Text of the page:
In case of a suspicion of fraudulent activities or disputes, these recordings can be reviewed to identify any inconsistencies or discrepancies.

In addition, implementing a two-step verification process, such as requiring approval from a manager or supervisor before making payments, can add an extra layer of protection.

Before you pay, make sure what a professional invoice looks like.

5. Suspicious Email Address

One of the telltale signs of a scammer is a suspicious email address. Fraudsters often use email addresses similar to legitimate vendors or suppliers but with slight variations that may go unnoticed at first glance. For example, they may use a different domain name or add extra characters to the address.

As an SMB owner or manager, it’s essential to be vigilant when reviewing invoices and payment requests. Always validate the sender’s email address and compare it to the vendor’s or supplier’s email.

Use email filters to flag suspicious emails and prevent them from reaching your inbox or spam folder. In addition, educate customers and other partners about how taking hosting seriously can make life easier for everyone.

Why? Because domain registration allows you to set up email addresses associated with your domain, such as Implementing email authentication protocols, such as SPF (Sender Policy Framework) or DKIM (DomainKeys Identified Mail), helps verify the authenticity of emails sent from your domain.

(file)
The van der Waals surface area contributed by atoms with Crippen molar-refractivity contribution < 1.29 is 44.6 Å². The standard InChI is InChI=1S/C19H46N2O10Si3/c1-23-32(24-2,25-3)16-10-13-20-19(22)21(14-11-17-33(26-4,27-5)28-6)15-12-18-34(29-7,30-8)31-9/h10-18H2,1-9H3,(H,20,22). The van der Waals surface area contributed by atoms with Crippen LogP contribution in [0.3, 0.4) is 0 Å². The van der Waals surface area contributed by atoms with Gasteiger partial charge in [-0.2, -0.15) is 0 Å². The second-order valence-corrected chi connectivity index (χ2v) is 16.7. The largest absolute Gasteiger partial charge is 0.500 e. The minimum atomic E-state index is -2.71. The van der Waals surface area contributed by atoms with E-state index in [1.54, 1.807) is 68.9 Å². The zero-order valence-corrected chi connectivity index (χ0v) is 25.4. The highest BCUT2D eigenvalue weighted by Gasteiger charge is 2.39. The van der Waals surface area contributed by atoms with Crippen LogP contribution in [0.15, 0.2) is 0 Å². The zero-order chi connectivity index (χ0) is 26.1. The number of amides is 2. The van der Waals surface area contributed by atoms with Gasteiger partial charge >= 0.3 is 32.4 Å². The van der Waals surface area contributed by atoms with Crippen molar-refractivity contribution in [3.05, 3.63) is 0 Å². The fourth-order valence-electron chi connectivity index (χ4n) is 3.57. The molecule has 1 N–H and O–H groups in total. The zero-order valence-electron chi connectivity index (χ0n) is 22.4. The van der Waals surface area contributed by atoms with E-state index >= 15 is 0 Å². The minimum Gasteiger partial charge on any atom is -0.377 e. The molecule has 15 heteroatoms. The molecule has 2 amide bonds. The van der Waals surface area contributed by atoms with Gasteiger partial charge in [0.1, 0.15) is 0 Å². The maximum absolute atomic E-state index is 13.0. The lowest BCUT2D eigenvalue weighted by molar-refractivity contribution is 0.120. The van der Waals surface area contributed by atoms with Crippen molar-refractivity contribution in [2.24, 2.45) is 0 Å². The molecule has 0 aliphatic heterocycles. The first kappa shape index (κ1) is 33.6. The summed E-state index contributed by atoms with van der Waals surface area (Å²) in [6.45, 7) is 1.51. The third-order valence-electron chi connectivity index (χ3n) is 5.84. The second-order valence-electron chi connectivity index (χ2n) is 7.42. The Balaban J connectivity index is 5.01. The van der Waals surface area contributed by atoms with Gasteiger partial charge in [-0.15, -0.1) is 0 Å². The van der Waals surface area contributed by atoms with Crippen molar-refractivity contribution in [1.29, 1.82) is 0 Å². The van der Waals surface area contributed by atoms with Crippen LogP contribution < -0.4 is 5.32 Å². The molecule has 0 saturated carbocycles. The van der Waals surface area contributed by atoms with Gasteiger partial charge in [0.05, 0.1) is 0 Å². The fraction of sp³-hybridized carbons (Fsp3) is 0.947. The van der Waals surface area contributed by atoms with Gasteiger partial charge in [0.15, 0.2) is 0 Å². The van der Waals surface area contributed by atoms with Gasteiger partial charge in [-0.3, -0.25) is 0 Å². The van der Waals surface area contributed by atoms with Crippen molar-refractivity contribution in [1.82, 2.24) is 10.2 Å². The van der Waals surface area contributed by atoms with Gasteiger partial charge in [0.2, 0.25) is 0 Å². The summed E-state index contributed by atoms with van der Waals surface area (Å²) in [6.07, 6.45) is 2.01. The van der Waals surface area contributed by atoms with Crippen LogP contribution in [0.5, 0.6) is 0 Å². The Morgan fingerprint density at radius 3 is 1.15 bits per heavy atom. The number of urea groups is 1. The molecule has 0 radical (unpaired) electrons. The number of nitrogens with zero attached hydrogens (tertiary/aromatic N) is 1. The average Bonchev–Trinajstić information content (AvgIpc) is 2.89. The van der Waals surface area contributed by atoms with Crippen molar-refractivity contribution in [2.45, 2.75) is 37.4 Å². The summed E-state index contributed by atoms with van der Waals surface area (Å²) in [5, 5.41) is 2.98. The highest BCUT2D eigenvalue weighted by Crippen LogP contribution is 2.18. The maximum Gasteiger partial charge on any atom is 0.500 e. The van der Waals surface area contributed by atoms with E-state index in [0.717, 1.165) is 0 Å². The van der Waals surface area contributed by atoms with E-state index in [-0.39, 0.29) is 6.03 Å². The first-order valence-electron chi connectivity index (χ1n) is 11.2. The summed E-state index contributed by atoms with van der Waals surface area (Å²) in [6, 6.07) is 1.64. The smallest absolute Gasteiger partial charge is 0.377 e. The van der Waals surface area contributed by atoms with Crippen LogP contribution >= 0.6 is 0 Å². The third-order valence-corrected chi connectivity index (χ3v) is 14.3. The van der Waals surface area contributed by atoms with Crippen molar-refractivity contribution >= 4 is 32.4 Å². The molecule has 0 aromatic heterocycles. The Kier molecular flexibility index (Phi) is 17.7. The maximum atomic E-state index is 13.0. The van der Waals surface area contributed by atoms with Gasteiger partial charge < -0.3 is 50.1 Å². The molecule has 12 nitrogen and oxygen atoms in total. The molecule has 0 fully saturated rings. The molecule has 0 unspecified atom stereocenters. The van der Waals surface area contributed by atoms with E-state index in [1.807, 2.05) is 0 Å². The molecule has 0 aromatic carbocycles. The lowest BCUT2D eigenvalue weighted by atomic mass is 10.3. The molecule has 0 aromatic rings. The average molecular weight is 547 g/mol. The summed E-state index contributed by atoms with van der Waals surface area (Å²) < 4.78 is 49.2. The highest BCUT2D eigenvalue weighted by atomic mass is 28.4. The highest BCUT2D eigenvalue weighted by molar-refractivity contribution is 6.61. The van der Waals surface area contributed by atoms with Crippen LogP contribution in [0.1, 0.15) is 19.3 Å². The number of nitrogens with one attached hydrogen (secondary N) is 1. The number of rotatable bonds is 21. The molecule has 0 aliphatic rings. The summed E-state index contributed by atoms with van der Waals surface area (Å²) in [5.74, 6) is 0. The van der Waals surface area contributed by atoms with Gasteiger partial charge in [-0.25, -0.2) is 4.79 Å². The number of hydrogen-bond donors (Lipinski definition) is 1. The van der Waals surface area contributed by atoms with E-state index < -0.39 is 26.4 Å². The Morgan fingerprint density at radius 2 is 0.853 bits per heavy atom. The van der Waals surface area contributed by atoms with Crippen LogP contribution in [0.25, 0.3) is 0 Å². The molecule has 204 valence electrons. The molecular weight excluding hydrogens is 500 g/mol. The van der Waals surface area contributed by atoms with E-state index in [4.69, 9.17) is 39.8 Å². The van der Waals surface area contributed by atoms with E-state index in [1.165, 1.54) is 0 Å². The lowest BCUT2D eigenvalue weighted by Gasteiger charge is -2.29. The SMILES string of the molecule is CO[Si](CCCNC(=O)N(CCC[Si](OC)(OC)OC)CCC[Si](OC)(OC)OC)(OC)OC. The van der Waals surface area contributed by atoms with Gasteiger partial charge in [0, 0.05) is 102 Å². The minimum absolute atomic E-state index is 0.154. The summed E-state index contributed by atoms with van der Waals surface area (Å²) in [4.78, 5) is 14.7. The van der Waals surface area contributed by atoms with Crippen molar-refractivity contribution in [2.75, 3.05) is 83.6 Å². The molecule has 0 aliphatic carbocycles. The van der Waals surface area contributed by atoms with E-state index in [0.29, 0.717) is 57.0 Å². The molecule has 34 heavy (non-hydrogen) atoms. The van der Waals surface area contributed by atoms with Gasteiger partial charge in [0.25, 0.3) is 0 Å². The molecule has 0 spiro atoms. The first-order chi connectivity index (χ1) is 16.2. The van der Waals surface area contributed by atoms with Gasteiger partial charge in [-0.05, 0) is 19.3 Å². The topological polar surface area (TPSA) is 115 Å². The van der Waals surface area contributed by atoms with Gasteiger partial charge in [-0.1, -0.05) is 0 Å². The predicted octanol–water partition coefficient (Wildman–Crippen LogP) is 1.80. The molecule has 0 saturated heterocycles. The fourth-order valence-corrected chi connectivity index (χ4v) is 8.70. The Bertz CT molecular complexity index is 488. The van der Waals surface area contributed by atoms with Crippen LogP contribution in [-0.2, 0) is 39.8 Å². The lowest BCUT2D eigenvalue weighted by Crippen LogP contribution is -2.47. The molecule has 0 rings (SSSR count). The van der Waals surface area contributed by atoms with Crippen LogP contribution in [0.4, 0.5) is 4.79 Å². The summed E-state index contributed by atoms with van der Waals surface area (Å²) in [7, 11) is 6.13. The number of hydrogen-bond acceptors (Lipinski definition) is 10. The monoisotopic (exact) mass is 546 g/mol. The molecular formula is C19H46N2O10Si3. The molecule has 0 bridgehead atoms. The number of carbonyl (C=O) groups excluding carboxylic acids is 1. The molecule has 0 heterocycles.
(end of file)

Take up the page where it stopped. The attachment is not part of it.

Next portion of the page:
This authentication can prevent fraudsters from spoofing your domain and sending fraudulent invoices or phishing emails to deceive customers.

Common Types of Invoice Fraud

Now that you know how to identify fake billers trying to target your customers, let’s discuss the common types of invoice fraud.

Third-Party Invoice Fraud

Third-party invoice fraud involves an outside party creating and submitting fraudulent invoices to a company to receive payment. Detecting this type of fraud can be tricky because the fraudster uses legitimate documents.

An example of third-party fraud is one we mentioned above, where a fraudster impersonates a vendor and invoices for services not rendered. Another instance is when a hacker gains access to a company’s system and creates fraudulent invoices using information from actual vendors. In both cases, the business unknowingly pays the false invoices, resulting in financial loss.